Masson chimed in with the New Urban West chorus of praise, claiming the project would actually reduce the risk of downstream flooding, concluding, that New Urban West knew the market, and the Council should not dictate to New Urban West what size of houses to build, or whether or not to build a gated community.
Abed started his comments calmly—observing that this may have been the most civil meeting he had ever had. He was very proud of his long association with New Urban West, noting that New Urban West set the example of what developers should do. Then Abed became a bit unglued. He said that the letter from attorney Everett DeLano was so full of inaccuracies as to be an embarrassment, then went so far as to advise people to avoid the Delano law firm. He went on to criticize an Op Ed by two members of ENU, Fred Progner & Ron Forster:, as being 50 to 60 % false. About this point in time, the opponents began to leave the chambers. Abed went on to beat the conservative mantra about property rights, and noting that ENU member Laura Hunter was against any development as far as he could tell. He preferred to ignore the fact that ENU had proposed an alternative development.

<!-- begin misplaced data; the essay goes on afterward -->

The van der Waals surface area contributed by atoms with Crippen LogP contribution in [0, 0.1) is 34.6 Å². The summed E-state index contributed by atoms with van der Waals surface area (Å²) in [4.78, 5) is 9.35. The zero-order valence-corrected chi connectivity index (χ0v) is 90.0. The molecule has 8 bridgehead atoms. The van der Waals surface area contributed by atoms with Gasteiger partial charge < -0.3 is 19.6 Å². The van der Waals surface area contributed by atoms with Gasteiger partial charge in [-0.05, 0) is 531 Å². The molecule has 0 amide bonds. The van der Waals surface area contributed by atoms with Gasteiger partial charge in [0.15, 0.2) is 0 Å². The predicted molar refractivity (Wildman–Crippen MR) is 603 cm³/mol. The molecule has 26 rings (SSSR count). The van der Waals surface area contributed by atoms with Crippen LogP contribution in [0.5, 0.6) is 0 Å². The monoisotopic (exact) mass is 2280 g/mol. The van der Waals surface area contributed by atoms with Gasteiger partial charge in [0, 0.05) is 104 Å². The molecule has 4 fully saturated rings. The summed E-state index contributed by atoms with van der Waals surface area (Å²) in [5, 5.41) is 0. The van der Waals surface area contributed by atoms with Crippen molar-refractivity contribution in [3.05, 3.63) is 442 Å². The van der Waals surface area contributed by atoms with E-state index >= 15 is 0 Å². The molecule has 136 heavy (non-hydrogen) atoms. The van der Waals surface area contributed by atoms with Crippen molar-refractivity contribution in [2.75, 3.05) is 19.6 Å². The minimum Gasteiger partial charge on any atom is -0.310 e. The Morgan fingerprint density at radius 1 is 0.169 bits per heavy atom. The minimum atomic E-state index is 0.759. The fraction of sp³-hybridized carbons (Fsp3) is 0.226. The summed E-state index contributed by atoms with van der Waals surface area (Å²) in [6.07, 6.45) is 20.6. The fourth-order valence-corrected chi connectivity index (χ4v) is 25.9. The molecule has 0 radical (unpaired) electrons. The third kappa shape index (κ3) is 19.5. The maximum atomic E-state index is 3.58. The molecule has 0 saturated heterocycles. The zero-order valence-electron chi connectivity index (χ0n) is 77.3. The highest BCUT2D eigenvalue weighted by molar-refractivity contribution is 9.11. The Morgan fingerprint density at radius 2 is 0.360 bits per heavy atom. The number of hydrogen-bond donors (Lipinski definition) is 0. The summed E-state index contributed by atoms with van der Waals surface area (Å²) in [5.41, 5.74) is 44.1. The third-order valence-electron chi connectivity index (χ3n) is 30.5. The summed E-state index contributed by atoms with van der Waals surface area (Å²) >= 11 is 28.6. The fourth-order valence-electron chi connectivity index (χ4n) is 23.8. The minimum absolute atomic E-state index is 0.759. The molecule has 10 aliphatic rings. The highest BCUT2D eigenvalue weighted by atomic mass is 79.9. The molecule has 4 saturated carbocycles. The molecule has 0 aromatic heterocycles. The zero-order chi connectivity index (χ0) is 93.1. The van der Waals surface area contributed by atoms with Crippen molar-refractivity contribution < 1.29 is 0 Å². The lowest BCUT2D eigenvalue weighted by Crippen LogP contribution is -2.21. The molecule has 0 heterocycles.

Of course the project was approved four to one. The good ole boys on the Council lived up to their commitments to the Building Industry Association. The last item on the agenda was the appointment of a white, male, general contractor to the Planning Commission. Business as usual.

Final Reminder: Council Meeting today 4:30.

Just a quick reminder that the final Council vote will be today at 4:30 at Escondido City Hall.

Here are some of the excellent letters that have been filed on this project

San Diego Audubon Society   and from our counsel Everett DeLano  DeLano for ENU
Thanks to all the people who have written and supported our efforts.
Our Media Release 
Escondido Neighbors United
An alliance of engaged residents working for the benefit of rural, urban, and natural communities in the Escondido Area.       
For Immediate Release:                                                      Contact:  Laura Hunter, 619-997-9983

Community to Oppose Oak Creek
Housing Development in Escondido

On March 4, 2015, members of Escondido Neighbors United (ENU) will join other residents and organizations to present their opposition to the proposed Oak Creek Housing Development at the final City Council hearing on the project.   They will urge the City Council, instead, to consider a less dense option called, Community Creek or defer decision until more is known about the environmental condition of the site.

Oak Creek is a 65-home, gated housing development proposed on farmland adjacent to Felicita Park and annexed from the County to the City.  The proposal will cause the destruction of hundreds of native oak trees and the dense development footprint adds to threats of erosion and runoff downstream where impacts are already severe.  County Parks Department’s concerns about potential impacts to Felicita Park have yet to be addressed.